Does it really matter how you name your products, projects, or even your business? Sometimes you would be tempted to think so. The film industry is full of stolen and borrowed names. A well-chosen name can make a product catch the crowd’s interest, even though it would normally receive only marginal attention from the media and the public.
Column by Arjan van den Born
Yesterday I attended a meeting with successful organizations. It caught my eye that all these award-winning organizations had very clear names. Names like “Buurtzorg” (lit. Neighborhood Care), an organization which, guess what, facilitates those in the neighborhood that need personal care, and “Studentenwerk” (lit. Student Jobs), which provides students with jobs. I wondered how important a name would be for a creative business and for a creative product.
Luckily there has been a lot of research about this subject, especially within the movie industry. We already know that a smart choice or a correct name for a movie doesn’t only lead to increased recognition of the movie, but also to a greater trust in its quality. A movie’s name partly determines the audience’s expectations.
“A good title hints what the movie is about and makes you want to see it. A bad title just leaves you scratching your head, wondering whether the movie is a western, a chick flick, an action movie, or a science fiction thriller. If you don’t know what you’re going to get, you probably aren’t going to bother trying it.”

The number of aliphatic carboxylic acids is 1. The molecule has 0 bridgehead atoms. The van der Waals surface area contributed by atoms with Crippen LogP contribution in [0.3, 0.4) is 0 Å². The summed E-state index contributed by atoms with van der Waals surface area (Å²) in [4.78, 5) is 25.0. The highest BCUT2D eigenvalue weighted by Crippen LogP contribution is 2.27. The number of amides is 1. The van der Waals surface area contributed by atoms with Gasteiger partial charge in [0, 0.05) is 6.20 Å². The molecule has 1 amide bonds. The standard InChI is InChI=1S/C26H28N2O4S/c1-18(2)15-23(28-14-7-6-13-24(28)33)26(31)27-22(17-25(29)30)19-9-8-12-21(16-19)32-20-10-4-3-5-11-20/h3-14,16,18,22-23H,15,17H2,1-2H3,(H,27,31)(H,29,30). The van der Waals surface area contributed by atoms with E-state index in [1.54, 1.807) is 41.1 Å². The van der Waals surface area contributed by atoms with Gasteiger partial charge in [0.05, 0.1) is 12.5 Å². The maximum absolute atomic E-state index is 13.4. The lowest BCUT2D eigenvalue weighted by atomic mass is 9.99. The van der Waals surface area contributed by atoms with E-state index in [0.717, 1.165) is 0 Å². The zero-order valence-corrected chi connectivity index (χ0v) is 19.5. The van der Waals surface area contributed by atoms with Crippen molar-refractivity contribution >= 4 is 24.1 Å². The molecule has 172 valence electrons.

Therefore, the movie industry knows many names stolen and borrowed names. After the commercial success of “Lethal Weapon” (1987), many movies were released with the adjective “Lethal”, like Lethal Combat, Lethal Force, Lethal Ninja, Lethal Lolita, Lethal Seduction, Lethal Justice, Lethal Tender, Barely Lethal, Lethal Eviction, Lethal Obsession, and L.E.T.H.A.L. All these movies tried to free ride on the original movie’s success. The importance of a recognizable, and trustworthy name should’t be underestimated. It is one of the reasons why sequels (like Rocky II) and series (such as “007” and “Harry Potter”) are usually performing so well. People stick to what is known.
Is pursuing the name effect in essence evil and plain aiming for commerce? Well, maybe not. A recent research by Zhao, Ishihara and Lounsbury (2013) shows that the strategic naming of movies is especially important for creative movies. Especially for movies that can’t be boxed in directly (for example as action movie, thriller, drama, comedy, etc.) a clear name can do miracles. A well-chosen name might cause innovative movies, which would normally receive too little attention from media and public, to catch the crowd’s interest. So, what we take home is that real pioneering, innovative and creative products need to connect to proven and trusted brand names in order to provide your idea with sufficient attention; the attention it deserves.